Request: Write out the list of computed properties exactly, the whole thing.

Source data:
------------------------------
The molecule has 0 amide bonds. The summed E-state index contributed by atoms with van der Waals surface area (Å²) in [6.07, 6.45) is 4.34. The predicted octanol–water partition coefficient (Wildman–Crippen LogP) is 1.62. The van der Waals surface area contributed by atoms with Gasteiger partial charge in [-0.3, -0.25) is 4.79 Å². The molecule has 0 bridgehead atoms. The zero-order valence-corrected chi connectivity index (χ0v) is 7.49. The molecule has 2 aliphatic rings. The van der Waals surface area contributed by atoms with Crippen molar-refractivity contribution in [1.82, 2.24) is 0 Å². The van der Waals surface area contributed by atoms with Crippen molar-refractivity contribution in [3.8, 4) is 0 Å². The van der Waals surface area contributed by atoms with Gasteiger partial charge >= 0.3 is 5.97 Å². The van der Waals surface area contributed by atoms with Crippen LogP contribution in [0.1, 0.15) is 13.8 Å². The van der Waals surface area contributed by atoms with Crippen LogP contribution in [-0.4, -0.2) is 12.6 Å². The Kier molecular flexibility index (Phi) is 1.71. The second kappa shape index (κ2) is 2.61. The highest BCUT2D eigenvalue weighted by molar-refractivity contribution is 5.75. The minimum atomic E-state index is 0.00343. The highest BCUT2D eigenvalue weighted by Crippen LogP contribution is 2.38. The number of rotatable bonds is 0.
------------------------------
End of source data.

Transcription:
The molecule has 0 amide bonds. The summed E-state index contributed by atoms with van der Waals surface area (Å²) in [6.07, 6.45) is 4.34. The predicted octanol–water partition coefficient (Wildman–Crippen LogP) is 1.62. The van der Waals surface area contributed by atoms with Gasteiger partial charge in [-0.3, -0.25) is 4.79 Å². The molecule has 0 bridgehead atoms. The zero-order valence-corrected chi connectivity index (χ0v) is 7.49. The molecule has 2 aliphatic rings. The van der Waals surface area contributed by atoms with Crippen molar-refractivity contribution in [1.82, 2.24) is 0 Å². The van der Waals surface area contributed by atoms with Crippen molar-refractivity contribution in [3.8, 4) is 0 Å². The van der Waals surface area contributed by atoms with Gasteiger partial charge >= 0.3 is 5.97 Å². The van der Waals surface area contributed by atoms with Crippen LogP contribution in [0.1, 0.15) is 13.8 Å². The van der Waals surface area contributed by atoms with Crippen LogP contribution in [-0.4, -0.2) is 12.6 Å². The Kier molecular flexibility index (Phi) is 1.71. The second kappa shape index (κ2) is 2.61. The highest BCUT2D eigenvalue weighted by molar-refractivity contribution is 5.75. The minimum atomic E-state index is 0.00343. The highest BCUT2D eigenvalue weighted by Crippen LogP contribution is 2.38. The number of rotatable bonds is 0.